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Age Appropriate Makeup Tips



When I am working with competition dancers, teachers and parents, they often ask this question… “What is ‘age appropriate makeup’ and HOW do we do it?”

I have narrowed it down to three main areas of the face to consider when doing stage makeup for a young dancer to keep them looking their beautiful, youthful selves:

EYEBROWS: I prefer using an eye shadow color that is the same as or one to two shades darker than the hair color. An eye brow pencil can leave too severe a line. Brows definitely need to be darkened but if you darken every little hair growing in the general vicinity of the eyebrow you will literally create a monster! Go to the center of the brow, and carefully, brush a line of shadow in the CENTER of the existing eyebrow. I know, you will be tempted to move that brush through the rest of the brow - just a little here, just a little there. If the urge strikes, I BEG YOU, drop the brush! A little goes a long way on the eyebrows. Blend out the center line of shadow that you just applied with a brow brush. Keep it soft and natural for young dancers. TIP: A thin, defined brow is an older, more sophisticated and dramatic look. A thin brow is more sophisticated, older, and dramatic. A thicker brow is more youthful.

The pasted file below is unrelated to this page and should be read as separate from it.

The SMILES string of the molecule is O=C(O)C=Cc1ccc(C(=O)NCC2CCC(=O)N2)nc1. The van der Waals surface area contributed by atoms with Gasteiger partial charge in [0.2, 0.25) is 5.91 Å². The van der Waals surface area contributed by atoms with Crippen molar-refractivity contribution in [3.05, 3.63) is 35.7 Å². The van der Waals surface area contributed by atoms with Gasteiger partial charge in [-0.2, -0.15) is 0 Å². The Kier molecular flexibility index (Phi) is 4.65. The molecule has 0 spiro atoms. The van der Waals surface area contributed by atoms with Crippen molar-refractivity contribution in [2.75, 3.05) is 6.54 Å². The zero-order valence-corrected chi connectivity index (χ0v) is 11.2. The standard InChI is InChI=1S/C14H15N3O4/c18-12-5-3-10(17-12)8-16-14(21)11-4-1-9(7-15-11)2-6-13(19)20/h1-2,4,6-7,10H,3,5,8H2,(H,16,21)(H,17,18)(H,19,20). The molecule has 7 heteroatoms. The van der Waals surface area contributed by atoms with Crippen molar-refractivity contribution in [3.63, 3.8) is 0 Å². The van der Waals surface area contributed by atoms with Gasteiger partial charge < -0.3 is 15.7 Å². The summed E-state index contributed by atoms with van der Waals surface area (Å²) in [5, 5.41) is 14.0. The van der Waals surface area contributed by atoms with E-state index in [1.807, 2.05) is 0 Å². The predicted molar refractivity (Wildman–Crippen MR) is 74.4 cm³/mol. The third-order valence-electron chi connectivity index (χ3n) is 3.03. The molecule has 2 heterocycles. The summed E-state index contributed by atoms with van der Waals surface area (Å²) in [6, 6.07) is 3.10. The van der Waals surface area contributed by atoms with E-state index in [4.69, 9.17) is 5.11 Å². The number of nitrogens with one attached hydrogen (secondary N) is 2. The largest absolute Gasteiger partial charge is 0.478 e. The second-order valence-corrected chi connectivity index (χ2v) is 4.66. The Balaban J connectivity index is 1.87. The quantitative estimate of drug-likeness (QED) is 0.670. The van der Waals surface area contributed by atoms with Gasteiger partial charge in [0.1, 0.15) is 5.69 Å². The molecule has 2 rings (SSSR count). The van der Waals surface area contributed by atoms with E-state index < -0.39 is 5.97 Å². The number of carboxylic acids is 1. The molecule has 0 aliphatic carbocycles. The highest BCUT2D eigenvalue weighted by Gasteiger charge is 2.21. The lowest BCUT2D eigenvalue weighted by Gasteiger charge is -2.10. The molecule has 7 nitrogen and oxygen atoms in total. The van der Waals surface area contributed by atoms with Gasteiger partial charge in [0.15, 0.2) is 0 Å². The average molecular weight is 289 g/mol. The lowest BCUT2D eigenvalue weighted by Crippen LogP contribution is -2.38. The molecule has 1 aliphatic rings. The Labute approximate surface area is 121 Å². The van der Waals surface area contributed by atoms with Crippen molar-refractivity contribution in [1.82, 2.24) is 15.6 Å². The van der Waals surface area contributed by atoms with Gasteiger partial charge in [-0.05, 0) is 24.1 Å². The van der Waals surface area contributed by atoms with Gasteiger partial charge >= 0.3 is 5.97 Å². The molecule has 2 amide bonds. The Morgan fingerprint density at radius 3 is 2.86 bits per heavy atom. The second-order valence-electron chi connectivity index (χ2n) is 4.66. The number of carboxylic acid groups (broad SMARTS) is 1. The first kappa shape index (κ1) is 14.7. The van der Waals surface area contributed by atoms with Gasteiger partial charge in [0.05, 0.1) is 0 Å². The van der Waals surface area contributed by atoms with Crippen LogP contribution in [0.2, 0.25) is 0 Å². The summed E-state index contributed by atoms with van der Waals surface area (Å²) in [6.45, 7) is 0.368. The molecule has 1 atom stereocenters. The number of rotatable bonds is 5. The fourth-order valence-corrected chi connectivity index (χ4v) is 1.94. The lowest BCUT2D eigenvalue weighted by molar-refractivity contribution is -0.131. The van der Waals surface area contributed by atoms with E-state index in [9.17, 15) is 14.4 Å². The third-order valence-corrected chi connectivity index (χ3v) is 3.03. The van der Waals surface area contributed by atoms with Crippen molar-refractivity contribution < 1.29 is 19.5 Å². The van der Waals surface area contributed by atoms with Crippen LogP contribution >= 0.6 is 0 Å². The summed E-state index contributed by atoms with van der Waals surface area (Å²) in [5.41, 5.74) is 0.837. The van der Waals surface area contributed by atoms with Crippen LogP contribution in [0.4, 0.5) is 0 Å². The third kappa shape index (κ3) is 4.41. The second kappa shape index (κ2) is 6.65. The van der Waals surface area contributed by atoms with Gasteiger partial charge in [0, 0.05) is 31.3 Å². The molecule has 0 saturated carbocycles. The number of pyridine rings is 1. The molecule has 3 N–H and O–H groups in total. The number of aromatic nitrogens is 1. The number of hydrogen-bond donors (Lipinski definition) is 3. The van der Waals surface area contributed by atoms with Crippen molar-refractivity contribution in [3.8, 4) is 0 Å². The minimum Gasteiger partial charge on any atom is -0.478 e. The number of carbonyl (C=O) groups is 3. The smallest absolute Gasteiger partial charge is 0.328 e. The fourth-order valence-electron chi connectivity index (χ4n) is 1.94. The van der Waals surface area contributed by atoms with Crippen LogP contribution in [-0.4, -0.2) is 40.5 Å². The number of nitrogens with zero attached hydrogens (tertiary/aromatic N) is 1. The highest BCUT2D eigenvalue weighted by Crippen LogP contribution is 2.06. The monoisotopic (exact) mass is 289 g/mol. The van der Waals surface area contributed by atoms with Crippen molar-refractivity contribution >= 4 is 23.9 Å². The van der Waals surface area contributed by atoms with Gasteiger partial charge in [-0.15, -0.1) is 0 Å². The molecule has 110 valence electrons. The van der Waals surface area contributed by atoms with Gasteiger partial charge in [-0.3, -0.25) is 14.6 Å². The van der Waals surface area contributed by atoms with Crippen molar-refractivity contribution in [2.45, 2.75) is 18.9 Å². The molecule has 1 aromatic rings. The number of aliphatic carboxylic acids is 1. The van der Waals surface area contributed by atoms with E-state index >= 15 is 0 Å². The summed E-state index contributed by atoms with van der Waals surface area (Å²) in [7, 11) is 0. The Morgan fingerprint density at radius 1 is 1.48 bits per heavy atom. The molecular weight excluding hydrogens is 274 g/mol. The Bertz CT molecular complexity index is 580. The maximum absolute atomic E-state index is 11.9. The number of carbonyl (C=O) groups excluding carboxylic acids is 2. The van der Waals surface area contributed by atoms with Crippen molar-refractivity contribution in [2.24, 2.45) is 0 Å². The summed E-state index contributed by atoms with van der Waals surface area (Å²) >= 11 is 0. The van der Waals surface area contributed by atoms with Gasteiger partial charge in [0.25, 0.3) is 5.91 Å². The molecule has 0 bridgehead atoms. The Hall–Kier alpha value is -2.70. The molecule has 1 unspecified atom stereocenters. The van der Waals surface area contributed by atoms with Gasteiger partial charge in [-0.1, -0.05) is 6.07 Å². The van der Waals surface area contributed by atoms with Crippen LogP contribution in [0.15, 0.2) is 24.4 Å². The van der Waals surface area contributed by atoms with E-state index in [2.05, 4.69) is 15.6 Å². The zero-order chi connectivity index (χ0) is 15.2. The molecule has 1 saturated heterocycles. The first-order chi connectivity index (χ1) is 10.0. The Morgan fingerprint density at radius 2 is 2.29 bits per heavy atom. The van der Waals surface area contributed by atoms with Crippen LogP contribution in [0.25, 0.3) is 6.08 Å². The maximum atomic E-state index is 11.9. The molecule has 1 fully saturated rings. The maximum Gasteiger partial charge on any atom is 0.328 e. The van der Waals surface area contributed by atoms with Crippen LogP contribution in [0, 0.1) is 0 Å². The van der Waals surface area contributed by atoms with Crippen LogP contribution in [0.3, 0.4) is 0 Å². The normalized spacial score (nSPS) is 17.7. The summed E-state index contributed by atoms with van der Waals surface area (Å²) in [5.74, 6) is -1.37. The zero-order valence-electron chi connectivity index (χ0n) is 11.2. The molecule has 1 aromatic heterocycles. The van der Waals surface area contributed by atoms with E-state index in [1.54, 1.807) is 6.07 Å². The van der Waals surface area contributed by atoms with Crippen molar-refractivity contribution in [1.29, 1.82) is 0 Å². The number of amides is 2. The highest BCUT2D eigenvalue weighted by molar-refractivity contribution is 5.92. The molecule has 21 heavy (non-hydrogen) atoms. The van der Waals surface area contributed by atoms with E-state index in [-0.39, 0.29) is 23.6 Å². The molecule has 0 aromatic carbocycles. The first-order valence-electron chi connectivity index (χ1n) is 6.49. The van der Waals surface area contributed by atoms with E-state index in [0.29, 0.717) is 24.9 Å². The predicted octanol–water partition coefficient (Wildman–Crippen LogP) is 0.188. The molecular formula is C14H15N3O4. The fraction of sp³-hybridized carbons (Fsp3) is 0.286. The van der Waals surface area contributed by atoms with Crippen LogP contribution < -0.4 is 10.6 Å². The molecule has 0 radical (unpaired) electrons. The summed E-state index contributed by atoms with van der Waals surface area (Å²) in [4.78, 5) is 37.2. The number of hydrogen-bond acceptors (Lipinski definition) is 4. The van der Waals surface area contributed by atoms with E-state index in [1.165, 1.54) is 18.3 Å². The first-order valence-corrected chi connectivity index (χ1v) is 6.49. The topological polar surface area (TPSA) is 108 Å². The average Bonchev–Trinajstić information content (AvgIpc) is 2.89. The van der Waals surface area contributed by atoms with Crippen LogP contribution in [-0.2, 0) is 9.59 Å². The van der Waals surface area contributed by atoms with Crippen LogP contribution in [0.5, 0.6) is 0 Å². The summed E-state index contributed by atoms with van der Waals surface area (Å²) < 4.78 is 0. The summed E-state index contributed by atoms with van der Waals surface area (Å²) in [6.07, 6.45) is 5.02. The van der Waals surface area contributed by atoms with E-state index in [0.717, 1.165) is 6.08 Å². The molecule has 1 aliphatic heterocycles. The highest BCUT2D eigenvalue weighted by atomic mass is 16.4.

CHEEKS: Okay, have you ever REALLY seen those rouge circles right smack dab on the apples of person’s cheeks? Only if they were a cartoon character or backstage at the local dance recital! Start your blush brush from the hair line blending the blush forward and then up at the apples. Try not to let the blush dip lower than the lip line. Then, blend, blend, blend. TIP: A severe blush line will add years to a young girl’s face (to anyone’s face for that matter!). A blended blush line that adds freshness to the cheeks keeps the face young looking.

LIPS: Every artist has there preferences. My personal artistic lip color preference for a young dancer (13 and under) is a beautiful, natural, deep rose color of lipstick as opposed to a bright red. We can see a young dancer’s lips on stage even if they do not wear red. In the ballet, Romeo and Juliet, would Juliet wear red lipstick? I think not. She is young and she is innocent. A rose toned color like JAM cosmetics, “Wild Child” long-lasting lipstick, gives enough color for us to see the expression on the face, which shows the emotion of the dancer. THAT is what is important. Red lipsticks are fabulous, amazing…I can’t live without them. But I would tempt you to try something new this year…

Just like a tendu will always be a tendu…stage makeup techniques always come back to the understanding and technical development of the basics. Technique is just as important in makeup as it is in dance and makes a world of difference when you practice!

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